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Chapter 5: An Overview of what’s coming next

Tao of China: “My author’s exploration into the history of Taoism raised more questions than it answered. He was more confused than ever. His curiosity aroused he began doing some more research.

Author: “Hmmm? The first mention of Taoism was by the Confucians during the Han dynasty. Who were these Confucians? And what was the Han dynasty? And Confucianism was the religion of the state, while Taoism was the religion of the people. What does this mean? I need to do some research on the supposed founders of these two philosophies, Lao Tzu and Confucius.”

Tao of China: “In his research he discovered that neither man founded his religion, but instead were both just points on the way. This led to more questions.”

Author: “Hmmm? If Confucius and Lao Tzu didn’t start their respective religious philosophies then who did? Or at least what are their origins? What went before?”

Tao of China: “This inspired another exploration, this time into the origination of these philosophies.”

Author: “Hmmm? All my sources point to the Shang dynasty for the roots of both Taoism and Confucianism. But that’s the prehistoric Bronze Age of China. What is this Bronze Age? I need to dig deeper into the past for some answers.”

Tao of China: “He discovered that China’s Bronze Age was influenced by even more ancient developments on the Eurasian landmass.”

Author: “Hmmm? Great!? Just great!? All I have from this research is more questions. Bronze Age, Iron Age, Neolithic and Paleolithic? What do these ages of humankind signify? And why did they develop as they did? Let’s start at the beginning with the Paleolithic, the beginning of the Stone Age. Wow! I’m back at the origin of the human species. Amazing! And it seems that this whole shebang, all these cultural ages and such, was incredibly influenced by the geography of the area. Before I do anything else I need to explore China's geography. This will certainly yield some clues into the context of her cultural development.”

Tao of China: “Now that he had done all this research, he started writing it up to digest it and so that he wouldn’t lose the information. He started with the geography and then followed with the Stone and Metal Ages of Europe as they influenced China. He then moved into the Chinese Neolithic and Bronze Age. That is when the Shang dynasty emerges on the scene, the first dynasty of China.”

Author: “Hmmm? It seems that the Chinese organize their history into discrete sections, loosely based upon the dynasty that is in power. I will follow this same organization in my discussion. Hope it’s not too long.”

Tao of China: “One research book led to another, one page led to another, and one dynasty led to rest, until 800 pages later he reached modern China. To consolidate what he had written under one banner, he then wrote this introduction tying in Journey and justifying his lengthy tome. But this was written after the fact with reasons created by the Brain. Before boring you to tears I would like to introduce you to the main character of the next 600 pages, China. Truly an amazing lady. Here she is to speak for herself.”

Introduction to China, the Historical and Cultural Context of the Journey

China: “Greetings from the East. I live on the other side of the planet from your Western civilizations. Because we are so separated from each other geographically, we have developed somewhat separately. Some of your writers even refer to my people’s way of thinking as mysterious. As such the following words are meant to shed some light on our mysteries - to act as an introduction to our way of thinking. You might benefit from my people’s spiritual technology just as my people have benefited from your Western technology. It is our hope that your day-to-day life will benefit from the wisdom that we’ve accrued during our long stay on this planet.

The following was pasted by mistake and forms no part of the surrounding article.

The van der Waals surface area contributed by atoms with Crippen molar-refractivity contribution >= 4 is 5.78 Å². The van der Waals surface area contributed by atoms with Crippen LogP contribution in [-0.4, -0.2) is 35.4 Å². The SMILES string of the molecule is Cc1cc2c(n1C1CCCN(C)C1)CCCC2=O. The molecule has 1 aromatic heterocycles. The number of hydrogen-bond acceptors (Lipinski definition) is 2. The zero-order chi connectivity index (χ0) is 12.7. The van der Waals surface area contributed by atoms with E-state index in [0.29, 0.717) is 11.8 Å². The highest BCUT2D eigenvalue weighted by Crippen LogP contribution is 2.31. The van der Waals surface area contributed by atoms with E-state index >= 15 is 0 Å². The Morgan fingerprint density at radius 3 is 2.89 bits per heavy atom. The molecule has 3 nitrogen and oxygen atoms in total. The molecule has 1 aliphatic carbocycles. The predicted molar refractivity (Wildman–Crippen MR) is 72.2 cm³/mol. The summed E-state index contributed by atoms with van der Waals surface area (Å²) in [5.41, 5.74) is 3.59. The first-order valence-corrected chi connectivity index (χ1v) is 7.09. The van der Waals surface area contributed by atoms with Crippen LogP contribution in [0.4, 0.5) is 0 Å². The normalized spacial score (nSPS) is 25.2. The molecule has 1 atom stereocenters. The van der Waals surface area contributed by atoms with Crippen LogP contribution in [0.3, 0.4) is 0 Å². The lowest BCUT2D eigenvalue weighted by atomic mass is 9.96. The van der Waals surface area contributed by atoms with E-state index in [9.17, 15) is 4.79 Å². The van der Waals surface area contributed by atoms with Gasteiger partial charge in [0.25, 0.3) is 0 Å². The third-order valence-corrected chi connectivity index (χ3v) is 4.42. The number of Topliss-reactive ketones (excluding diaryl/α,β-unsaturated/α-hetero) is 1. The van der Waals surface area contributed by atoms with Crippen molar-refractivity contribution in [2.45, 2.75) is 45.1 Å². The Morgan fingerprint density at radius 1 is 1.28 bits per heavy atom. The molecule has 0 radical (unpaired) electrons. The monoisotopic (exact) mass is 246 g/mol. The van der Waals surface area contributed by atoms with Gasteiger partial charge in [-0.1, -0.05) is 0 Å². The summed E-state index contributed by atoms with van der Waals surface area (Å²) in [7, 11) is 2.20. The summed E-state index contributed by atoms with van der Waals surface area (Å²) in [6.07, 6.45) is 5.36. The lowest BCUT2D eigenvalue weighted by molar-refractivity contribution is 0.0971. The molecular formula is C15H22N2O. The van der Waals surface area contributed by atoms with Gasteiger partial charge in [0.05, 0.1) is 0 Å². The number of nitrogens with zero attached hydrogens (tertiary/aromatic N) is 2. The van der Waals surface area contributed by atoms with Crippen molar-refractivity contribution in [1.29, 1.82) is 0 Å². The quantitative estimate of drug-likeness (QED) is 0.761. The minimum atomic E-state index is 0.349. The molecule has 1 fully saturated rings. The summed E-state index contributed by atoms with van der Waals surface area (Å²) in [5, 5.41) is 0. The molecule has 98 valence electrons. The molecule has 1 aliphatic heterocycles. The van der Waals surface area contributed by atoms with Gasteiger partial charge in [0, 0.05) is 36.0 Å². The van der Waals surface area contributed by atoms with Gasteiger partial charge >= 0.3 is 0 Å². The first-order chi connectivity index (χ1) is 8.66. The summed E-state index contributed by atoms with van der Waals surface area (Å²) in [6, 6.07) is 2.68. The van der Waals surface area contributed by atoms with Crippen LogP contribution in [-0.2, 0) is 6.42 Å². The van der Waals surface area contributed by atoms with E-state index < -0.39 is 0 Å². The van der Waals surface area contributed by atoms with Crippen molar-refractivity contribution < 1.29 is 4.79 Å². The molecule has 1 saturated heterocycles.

Because we are such a historical people, our history has shaped the way we view the world. Accordingly this part of the book has been organized according to the historical foundations of my culture. Hopefully this will illuminate the ins and outs of my Way - my Tao. So if you’re interested in getting to know me a little better, settle down for some extended reading. My complexity can’t possibly be covered in a few pages or even a few chapters, but has instead inspired my Author to write this 2 million character volume. His words are justified. After all I’m the oldest continuous historical civilization on the planet. Nothing simple about me.

This exploration into my history, which has determined my culture, will also help you to better understand one of my classic novels, The Journey to the West. I know you’ve already delved into its content, but it is also necessary to understand its historical and cultural context. This book was written during the Ming dynasty. But this doesn’t mean much for most Westerners, to whom my history is obscure at best. Therefore to understand the Ming dynasty we need to understand more about my history. Of course to understand my history, we need to understand the religions that are its underpinnings. As mentioned my religion, until recent times, has been characterized by the ‘Three Doctrines': Buddhism, Taoism and Confucianism. The interplay of these 'Three Doctrines' or religions determines the One, which is my unified culture. The understanding of the interplay of the ‘Three Doctrines’ is especially important in Journey.

Taoism and Confucianism originated on my soil, while Buddhism is an import from India, which has been 'sinofied'. Traditionally the three founders, i.e. Confucius, Lao Tse and Buddha, of the three religions all lived during the same time period, the sixth century BC. However none of the three religions had a church or temple on my soil until 200 AD. Over 700 years later! While the founders each supposedly lived in sixth century BC and had no temples until the third century AD, the roots of each doctrine were entrenched deeply in prehistoric times. We will see that the 'three founders' were merely steps along the Way, representing trends of thought rather than the beginning of a way of thought. Each of the three ways of thought grew from specific geographical roots in prehistoric times. Each has aligned itself with one against the other during different historical time periods. Buddhism and Confucianism are essentially patriarchal manifestations, while Taoism is aligned with the 'mysterious feminine'.

A previous chapter in this mess of a book already touched upon the history of Taoism. This provided you with an introduction to the complex phenomenon, which is my ambiguous culture. Hopefully this just whetted your appetite for more. As you shall see my Three Doctrines are so interlocked that to study one is study them all. Further Taoism is so deeply embedded in the thought and culture of the Chinese populace, that to study its history we must study the history of the Chinese people.